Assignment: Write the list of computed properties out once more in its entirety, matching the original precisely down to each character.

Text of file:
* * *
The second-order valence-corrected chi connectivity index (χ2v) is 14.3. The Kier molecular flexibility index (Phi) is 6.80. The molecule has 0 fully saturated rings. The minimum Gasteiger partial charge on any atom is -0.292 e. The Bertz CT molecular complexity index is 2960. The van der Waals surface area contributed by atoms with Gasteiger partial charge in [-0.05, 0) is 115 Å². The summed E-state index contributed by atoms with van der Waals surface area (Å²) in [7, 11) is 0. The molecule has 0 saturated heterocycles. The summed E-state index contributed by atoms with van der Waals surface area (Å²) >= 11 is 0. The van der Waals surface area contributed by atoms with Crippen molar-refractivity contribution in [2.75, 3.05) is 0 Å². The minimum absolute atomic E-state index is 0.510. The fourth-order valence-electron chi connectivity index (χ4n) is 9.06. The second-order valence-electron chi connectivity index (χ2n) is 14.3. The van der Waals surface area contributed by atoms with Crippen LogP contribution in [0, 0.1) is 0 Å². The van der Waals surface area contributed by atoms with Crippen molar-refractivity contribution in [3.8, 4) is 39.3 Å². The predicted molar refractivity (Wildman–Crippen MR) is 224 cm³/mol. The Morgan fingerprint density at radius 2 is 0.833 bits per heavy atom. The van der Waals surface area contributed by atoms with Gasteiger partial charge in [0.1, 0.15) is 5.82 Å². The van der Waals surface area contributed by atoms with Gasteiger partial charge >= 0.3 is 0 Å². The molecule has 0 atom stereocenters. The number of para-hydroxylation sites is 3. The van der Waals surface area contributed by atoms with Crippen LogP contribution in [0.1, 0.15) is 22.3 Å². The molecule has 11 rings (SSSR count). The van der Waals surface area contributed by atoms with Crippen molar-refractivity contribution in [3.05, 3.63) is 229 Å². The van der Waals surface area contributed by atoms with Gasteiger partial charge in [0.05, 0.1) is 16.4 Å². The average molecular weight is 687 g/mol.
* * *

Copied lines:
The second-order valence-corrected chi connectivity index (χ2v) is 14.3. The Kier molecular flexibility index (Phi) is 6.80. The molecule has 0 fully saturated rings. The minimum Gasteiger partial charge on any atom is -0.292 e. The Bertz CT molecular complexity index is 2960. The van der Waals surface area contributed by atoms with Gasteiger partial charge in [-0.05, 0) is 115 Å². The summed E-state index contributed by atoms with van der Waals surface area (Å²) in [7, 11) is 0. The molecule has 0 saturated heterocycles. The summed E-state index contributed by atoms with van der Waals surface area (Å²) >= 11 is 0. The van der Waals surface area contributed by atoms with Crippen molar-refractivity contribution in [2.75, 3.05) is 0 Å². The minimum absolute atomic E-state index is 0.510. The fourth-order valence-electron chi connectivity index (χ4n) is 9.06. The second-order valence-electron chi connectivity index (χ2n) is 14.3. The van der Waals surface area contributed by atoms with Crippen LogP contribution in [0, 0.1) is 0 Å². The van der Waals surface area contributed by atoms with Crippen molar-refractivity contribution in [3.8, 4) is 39.3 Å². The predicted molar refractivity (Wildman–Crippen MR) is 224 cm³/mol. The Morgan fingerprint density at radius 2 is 0.833 bits per heavy atom. The van der Waals surface area contributed by atoms with Gasteiger partial charge in [0.1, 0.15) is 5.82 Å². The van der Waals surface area contributed by atoms with Gasteiger partial charge >= 0.3 is 0 Å². The molecule has 0 atom stereocenters. The number of para-hydroxylation sites is 3. The van der Waals surface area contributed by atoms with Crippen LogP contribution in [0.1, 0.15) is 22.3 Å². The molecule has 11 rings (SSSR count). The van der Waals surface area contributed by atoms with Crippen molar-refractivity contribution in [3.05, 3.63) is 229 Å². The van der Waals surface area contributed by atoms with Gasteiger partial charge in [0.05, 0.1) is 16.4 Å². The average molecular weight is 687 g/mol.